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First Baptist Church of Jacinto City celebrating 70 years

jacinto city churchJACINTO CITY – Remaining in the same location since the beginning, the First Baptist Church of Jacinto City (FBCJC) will celebrate its 70th anniversary on August 17, 2014. Located at 10701 Wiggins, the church and its members have seen many changes throughout the community but it has remained strong and committed to presenting the message of Jesus Christ and His resurrection.

With the first meeting on August 6, 1944, and housed in a tent, a church was formed with the name of Universal Baptist Church. With an initial membership of 117, the last charter member on the roll died in 2008. The first building was completed in 1945 and served as the sanctuary, office space and classrooms. This building now serves as a worship center for a Hispanic Congregation, Iglesia Bautista Resurreccion, and the church offices.

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GALENA PARK: Air quality report cites health dangers

belinda vasquez - st john
Belinda Vasquez-St. John places monitors at Galena Park City Hall.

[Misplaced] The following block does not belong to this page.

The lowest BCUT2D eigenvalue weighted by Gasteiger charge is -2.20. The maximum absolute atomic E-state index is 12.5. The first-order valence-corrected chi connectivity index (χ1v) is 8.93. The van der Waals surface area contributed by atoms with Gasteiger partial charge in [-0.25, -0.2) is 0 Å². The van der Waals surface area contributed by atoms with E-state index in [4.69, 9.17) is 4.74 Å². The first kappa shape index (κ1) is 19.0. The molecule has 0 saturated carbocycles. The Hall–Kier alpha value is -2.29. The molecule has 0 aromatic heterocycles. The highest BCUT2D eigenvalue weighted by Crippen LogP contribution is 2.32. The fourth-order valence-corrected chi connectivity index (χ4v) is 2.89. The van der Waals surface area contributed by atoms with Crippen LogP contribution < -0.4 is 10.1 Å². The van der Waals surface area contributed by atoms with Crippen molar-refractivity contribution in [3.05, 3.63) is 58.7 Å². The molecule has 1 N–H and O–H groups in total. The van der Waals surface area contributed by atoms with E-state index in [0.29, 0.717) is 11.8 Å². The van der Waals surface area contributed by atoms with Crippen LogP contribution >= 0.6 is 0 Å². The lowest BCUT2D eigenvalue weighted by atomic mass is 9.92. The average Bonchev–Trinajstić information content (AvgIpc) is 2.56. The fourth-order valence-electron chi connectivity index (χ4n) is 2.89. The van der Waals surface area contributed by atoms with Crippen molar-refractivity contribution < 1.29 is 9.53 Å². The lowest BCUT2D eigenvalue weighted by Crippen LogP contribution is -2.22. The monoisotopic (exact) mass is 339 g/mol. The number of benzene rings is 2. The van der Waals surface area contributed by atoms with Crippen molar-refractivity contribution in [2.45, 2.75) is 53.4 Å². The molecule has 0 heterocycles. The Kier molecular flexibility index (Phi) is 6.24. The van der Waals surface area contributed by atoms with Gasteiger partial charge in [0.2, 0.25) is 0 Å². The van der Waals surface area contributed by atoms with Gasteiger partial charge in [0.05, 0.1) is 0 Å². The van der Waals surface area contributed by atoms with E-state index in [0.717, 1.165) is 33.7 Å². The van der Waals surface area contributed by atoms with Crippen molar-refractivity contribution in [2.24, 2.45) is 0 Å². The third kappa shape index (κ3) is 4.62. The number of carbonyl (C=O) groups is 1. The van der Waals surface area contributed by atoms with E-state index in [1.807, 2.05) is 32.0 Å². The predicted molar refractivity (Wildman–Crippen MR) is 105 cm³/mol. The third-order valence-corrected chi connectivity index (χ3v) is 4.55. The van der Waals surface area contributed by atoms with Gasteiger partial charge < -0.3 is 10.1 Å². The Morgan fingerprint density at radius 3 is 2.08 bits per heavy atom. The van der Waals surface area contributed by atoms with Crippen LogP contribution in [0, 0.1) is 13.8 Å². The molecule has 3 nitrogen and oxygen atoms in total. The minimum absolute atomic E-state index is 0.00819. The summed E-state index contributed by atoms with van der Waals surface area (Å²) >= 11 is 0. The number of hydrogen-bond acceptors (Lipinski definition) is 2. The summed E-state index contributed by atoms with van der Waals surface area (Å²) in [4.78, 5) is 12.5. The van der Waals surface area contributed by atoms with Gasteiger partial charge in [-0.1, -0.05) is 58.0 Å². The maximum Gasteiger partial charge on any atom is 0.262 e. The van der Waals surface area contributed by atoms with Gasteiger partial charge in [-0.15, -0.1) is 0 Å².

GALENA PARK – Belinda Vasquez-St. John spoke to the city council at their last meeting on July 15, and summarized a report her organization, Air Alliance Houston, had just issued on air quality issues in Galena Park. A summary of the report follows:

“Galena Park, Texas is an environmental justice community of some 10,000 residents on the Houston Ship Channel. The community is surrounded by the ship channel; industry, particularly that associated with Houston petrochemical industry; rail lines; and high traffic roadways, including I-10 to the north and 610 to the west.

Air Alliance Houston has been active in Galena Park for several years. It is a community in which concerns about pollution and public health run high. However, a lack of resources and knowledge leads to very little public engagement on issues that impact environmental quality and health. Although citizens are worried about their health, there is little sense that they can personally affect change.

Air Alliance Houston and Global Community Monitor conducted a community health impact survey, and community mapping workshop, and a community air monitoring project. Air monitoring was conducted over the course of a year for fine particulate matter and elemental carbon, a surrogate for diesel pollution. The results of the yearlong community air monitoring project form the basis of this report. An independent report was produced by a graduate student at the Rice University Department of Statistics.

Diesel pollution presents an unacceptable health risk in Galena Park. Cancer risk due to diesel pollution exposure may exceed 1 in 10,000. Fine particulate matter pollution may exceed federal health standards as well.

Galena Park must act now to reduce diesel and particulate matter pollution in order to protect its residents’ health. We recommend aggressive steps to limit diesel pollution by banning older, dirty trucks and diverting trucks from Galena Park roads. We also recommend further testing to determine the extent of air pollution in Galena Park, and its impacts. (more…)